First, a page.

Diabetic homecare notes
The following notes have been prepared to help you cope with the after care required to maximise the quality and quantity of a diabetic pets life
The principle signs of diabetes in the cat and dog are
A period of excessive appetite with paradoxical weight loss
A great thirst
We often use these three signs to gain an idea how our patients are responding to treatment.
In humans, diabetes is either type I or type II. Type II patients (the common form in humans) can get buy with dietary control, tablets etc. Type I suffers require daily insulin by injection.
Dogs are all type I and require insulin (just about all require it twice daily).
Cats on the other hand are a mixture of type I (60%) and type II (40%), but best results are obtained in both situations with daily insulin injections.
Some cats can get by with once daily insulin, but the majority requires twice daily insulin injections
The problem of diabetes relates to the pancreas. Special cells (beta cells) fail to produce sufficient insulin for the animal's requirement. Insulin allows blood sugars to get inside and feed cells. Without it, body cells are bathed in "food" but can't eat! So the animal essentially starves to death despite eating a lot! During starvation, fats are metabolised. The waste products of this metabolism if in excess are toxic and make the animal feel ill and can even lead to death
The discharge appointment
When discharged the vet will show you
how we perform insulin injections
How to draw up the correct amount
Where to inject
How to inject -the vet may demonstrate this using sterile water. They will then give you a go and check your technique
How often to inject - once daily or twice daily
It is a very easy technique to master. Before long you will find it all very easy
You will make weekly revisits until the patient is stable
Five to six hours after morning insulin injection-if twice daily dosing
Nine to ten hours after morning insulin injection -if once daily dosing
What to feed
Diabetic animals are best fed the following diets
Obese - Hill's r/d diet NB m/d available for cats
Normal - Hill's w/d diet
Under weight - just feed normal diets until weigh back to normal then feed w/d
The reasoning being that
high fibre diets reduce insulin requirements, reduce post feeding blood glucose peaks
When to feed
Idea = Give insulin something to work upon
Feed a small amount of the daily ration before you inject the morning insulin.
If eaten, then inject insulin and feed half of daily ration
Feed the other 1/2 of diet after the 2nd injection later in the day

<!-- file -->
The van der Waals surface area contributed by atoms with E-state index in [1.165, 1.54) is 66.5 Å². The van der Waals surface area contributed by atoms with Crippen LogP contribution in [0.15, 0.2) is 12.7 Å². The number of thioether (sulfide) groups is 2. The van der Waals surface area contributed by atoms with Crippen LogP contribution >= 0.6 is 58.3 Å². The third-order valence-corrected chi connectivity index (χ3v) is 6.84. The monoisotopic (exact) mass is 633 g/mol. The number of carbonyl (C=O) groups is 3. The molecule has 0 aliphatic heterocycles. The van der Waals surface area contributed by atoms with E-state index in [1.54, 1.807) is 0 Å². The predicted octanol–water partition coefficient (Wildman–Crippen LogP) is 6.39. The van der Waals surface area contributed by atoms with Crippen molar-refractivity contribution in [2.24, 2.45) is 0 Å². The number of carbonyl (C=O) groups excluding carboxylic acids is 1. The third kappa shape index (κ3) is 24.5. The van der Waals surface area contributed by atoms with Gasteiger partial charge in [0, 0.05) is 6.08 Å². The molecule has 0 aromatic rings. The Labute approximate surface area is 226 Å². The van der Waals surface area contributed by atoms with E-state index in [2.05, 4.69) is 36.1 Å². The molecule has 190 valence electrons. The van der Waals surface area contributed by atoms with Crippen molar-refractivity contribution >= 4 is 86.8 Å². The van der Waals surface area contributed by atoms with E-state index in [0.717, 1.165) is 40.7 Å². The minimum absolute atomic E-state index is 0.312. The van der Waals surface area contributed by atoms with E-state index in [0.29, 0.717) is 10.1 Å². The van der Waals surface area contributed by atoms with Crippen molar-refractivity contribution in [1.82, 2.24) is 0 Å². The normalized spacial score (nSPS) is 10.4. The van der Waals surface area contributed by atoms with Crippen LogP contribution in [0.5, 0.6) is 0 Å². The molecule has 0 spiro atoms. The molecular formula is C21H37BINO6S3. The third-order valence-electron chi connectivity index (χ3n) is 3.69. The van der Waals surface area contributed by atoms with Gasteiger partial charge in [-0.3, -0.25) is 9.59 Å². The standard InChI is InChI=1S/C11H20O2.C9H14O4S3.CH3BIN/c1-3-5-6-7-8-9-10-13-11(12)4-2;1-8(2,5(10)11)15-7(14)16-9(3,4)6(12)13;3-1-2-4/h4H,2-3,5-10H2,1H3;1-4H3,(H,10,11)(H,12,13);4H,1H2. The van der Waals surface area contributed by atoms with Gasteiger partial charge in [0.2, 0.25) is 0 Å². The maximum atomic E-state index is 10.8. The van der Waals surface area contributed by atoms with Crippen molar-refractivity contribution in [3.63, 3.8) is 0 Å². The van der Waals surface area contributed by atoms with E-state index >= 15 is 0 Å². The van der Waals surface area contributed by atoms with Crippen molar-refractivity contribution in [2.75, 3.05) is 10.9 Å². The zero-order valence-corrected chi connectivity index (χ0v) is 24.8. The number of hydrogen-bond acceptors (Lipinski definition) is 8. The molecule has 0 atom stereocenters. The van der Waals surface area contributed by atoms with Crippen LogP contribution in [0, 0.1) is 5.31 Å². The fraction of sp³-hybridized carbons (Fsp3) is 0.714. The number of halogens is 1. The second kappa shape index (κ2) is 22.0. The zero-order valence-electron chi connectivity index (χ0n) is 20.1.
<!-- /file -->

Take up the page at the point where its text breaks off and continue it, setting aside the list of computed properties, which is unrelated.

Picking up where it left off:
In principle should feed cats as above. Do so if possible, however cats are often grazers, if this is the case just leaving sufficient food down all day long is OK
Water must be available ad lib at all times
Potential Complications of Diabetes
Don't worry, we do not imply all the following will happen, but some could happen and it is best you are aware of it
This is where the blood glucose levels drop too low.
This is easy to spot, as the signs are very distinctive
Very strange behaviour- as if spaced out
Cause - Insulin overdose.
Solution - Give concentrated glucose solution by mouth. Keep a saturated solution of glucose in your fridge with a syringe attached. You can purchase Glucodin powder from your local chemist. If you do not have that available then honey is a second best choice. The amount you give should give is not fixed. Don't worry you cannot really overdo it. After this dosing it is best you bring your pet into the surgery for a blood glucose test and discuss why things may have gone wrong
Kidney failure can follow on from diabetes. So we might also want to occasionally monitor blood SDMA or Creatinine levels. Indicators of renal function
All dogs with diabetes will develop cataracts at some stage. Onset is usually quite rapid. Cataracts can occasionally go clear when they age, but there is no guarantee of this. A veterinary ophthalmologist can remove cataracts surgically and vision is restored
Chronic Skin infections
Especially seen in dogs. This is easily controlled with antiseptic shampoos and antibiotics when necessary
Cats and dogs with diabetes (esp. cats) are prone to bladder infections. Treatment is normally by antibiotics +/- analgesia
Further blood testing
Once stable, we will monitor blood glucose levels. Typically this occurs 1 month after reaching stability. If this result is OK then ever 2-3 months